ACT police officers will don lycra and get on their bikes to target motorists who aren’t obeying the minimum passing laws when overtaking cyclists.
In the ACT, drivers are required to keep a minimum passing distance of 1 metre when overtaking a cyclist at under 60 km/h, with a distance of 1.5 metres required if a driver is overtaking at more than 60 km/h. Drivers who fail to comply with the law can receive a $292 fine and a loss of two demerit points.
ACT Policing has announced they will conduct compliance activity targeting motorists who don’t obey the law when passing cyclists on ACT roads.
Detective Acting Station Sergeant Marcus Boorman said ACT Policing had focused on an educational approach since the laws came into effect but in the coming weeks they will “proactively enforce” the law.
“The upcoming activity will see police actively target the minority of motorists that are not doing the right thing,” Sergeant Boorman said.
“Canberra: you are on notice. The next cyclist you drive past could be a police officer, and fines and demerit points may be issued if you do not leave enough room.
“Officers will not be in police uniform, so they will look like any other cyclist.”
The ACT’s minimum passing laws were introduced in 2015 on a trial basis and were permanently implemented last year. During the two-year trial, only 11 motorists were issued with a traffic infringement notice or caution for not obeying the laws.
An ACT Government study, which was released in May, found that the majority of ACT drivers obey the minimum passing rules when overtaking cyclists on the road, with over 16,400 overtaking vehicles recorded during a four week period in 2018.
The study, which was undertaken by the University of Adelaide’s Centre for Automotive Safety Research, found 97.3 per cent of motorists kept a one-metre distance when the speed limit was below 60 km/h, while 88.8 per cent of drivers on roads with a speed limit above 60 km/h kept a distance of 1.5 metres.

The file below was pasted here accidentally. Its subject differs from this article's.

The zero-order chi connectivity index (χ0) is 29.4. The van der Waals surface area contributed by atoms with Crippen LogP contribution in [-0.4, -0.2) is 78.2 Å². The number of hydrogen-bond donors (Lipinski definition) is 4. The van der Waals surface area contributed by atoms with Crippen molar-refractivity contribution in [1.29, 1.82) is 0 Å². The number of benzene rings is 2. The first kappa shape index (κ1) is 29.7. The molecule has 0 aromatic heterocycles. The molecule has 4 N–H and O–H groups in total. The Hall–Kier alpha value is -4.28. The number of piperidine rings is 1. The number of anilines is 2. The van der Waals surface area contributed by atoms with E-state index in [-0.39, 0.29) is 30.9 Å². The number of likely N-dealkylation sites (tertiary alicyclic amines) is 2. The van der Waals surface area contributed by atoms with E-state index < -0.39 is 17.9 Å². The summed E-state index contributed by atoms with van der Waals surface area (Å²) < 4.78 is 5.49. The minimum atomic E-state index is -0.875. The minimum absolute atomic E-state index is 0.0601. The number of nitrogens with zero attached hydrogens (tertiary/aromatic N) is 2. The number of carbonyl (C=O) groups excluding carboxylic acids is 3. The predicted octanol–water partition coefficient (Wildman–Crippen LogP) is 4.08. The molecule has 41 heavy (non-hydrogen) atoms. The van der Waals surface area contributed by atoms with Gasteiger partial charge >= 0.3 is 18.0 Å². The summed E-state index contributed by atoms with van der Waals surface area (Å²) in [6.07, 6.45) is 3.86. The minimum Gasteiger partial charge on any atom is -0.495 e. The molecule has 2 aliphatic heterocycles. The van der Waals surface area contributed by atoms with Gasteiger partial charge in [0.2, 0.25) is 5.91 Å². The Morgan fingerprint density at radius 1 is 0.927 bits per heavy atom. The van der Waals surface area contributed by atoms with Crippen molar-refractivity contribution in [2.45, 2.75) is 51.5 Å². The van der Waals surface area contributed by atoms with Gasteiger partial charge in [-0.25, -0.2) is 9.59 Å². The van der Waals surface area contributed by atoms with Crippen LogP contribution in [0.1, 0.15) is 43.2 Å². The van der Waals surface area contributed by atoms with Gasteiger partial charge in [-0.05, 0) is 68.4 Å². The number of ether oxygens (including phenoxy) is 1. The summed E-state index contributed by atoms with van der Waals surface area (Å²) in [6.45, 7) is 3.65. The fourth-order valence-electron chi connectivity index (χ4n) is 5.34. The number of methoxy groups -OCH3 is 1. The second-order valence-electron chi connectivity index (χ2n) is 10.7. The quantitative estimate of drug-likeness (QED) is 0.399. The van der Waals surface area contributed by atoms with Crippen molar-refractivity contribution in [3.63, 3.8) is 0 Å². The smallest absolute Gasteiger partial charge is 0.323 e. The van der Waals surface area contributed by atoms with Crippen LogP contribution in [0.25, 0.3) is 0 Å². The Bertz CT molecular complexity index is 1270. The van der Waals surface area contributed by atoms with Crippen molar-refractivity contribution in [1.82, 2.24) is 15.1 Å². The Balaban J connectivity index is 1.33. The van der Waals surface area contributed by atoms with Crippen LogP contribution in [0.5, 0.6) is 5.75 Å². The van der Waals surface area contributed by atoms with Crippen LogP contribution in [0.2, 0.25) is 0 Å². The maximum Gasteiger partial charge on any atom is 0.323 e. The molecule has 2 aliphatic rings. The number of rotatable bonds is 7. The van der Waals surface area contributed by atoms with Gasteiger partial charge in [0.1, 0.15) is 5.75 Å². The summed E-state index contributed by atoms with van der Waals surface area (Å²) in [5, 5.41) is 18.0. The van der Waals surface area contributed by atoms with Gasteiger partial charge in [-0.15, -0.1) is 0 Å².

Sergeant Boorman said more than one-in-ten motorists not obeying the 1.5-metre passing distance was not good enough.
“It is about everybody doing the best they can to promote road safety in the ACT,” he said. “If you are unsure, slow down, take those couple of seconds and leave plenty of room.”
Even though they will be dressed as cyclists, Sergeant Boorman also said his officers will not turn a blind eye to their fellow road users who do the wrong thing.
“I can assure you that while we are conducting this operation, if we see any cyclists that are not doing the right thing there will be consequences,” he said.
Pedal Power ACT chief Ian Ross welcomed the ACT Policing’s enforcement campaign, which is believed to be an Australian first. He said he hopes it will be as successful as similar campaigns in the UK which saw a 20 per cent reduction in cycling deaths and serious accidents.
“You can feel the wind and the suck of a car as it moves past you and you can get buffeted on the road,” Mr Ross shared. “It is a truly terrifying experience.
“Having police enforce the minimum passing distance laws is important not just for the people who are already riding, but to encourage more people to take up cycling for transport and recreation. We want everybody to feel safe and be safe when riding on our roads.”
To provide space on narrow roads, motorists are allowed to cross or straddle the centre lines, provided the driver has a clear view of any approaching traffic and that it is safe to do so. If it is not safe to pass, drivers must wait behind the cyclist.
Do you know how to safely overtake a cyclist?Be patient and leave at least 1 metre distance when passing at 60km/h or less or 1.5 meters for speeds over 60km/h. Remember if you’re unsure, leave more!To learn more about your responsibilities on the road visit: goo.gl/VTSUqN#ShareTheRoad #UnsureLeaveMore
Posted by ACT Policing on Thursday, 23 August 2018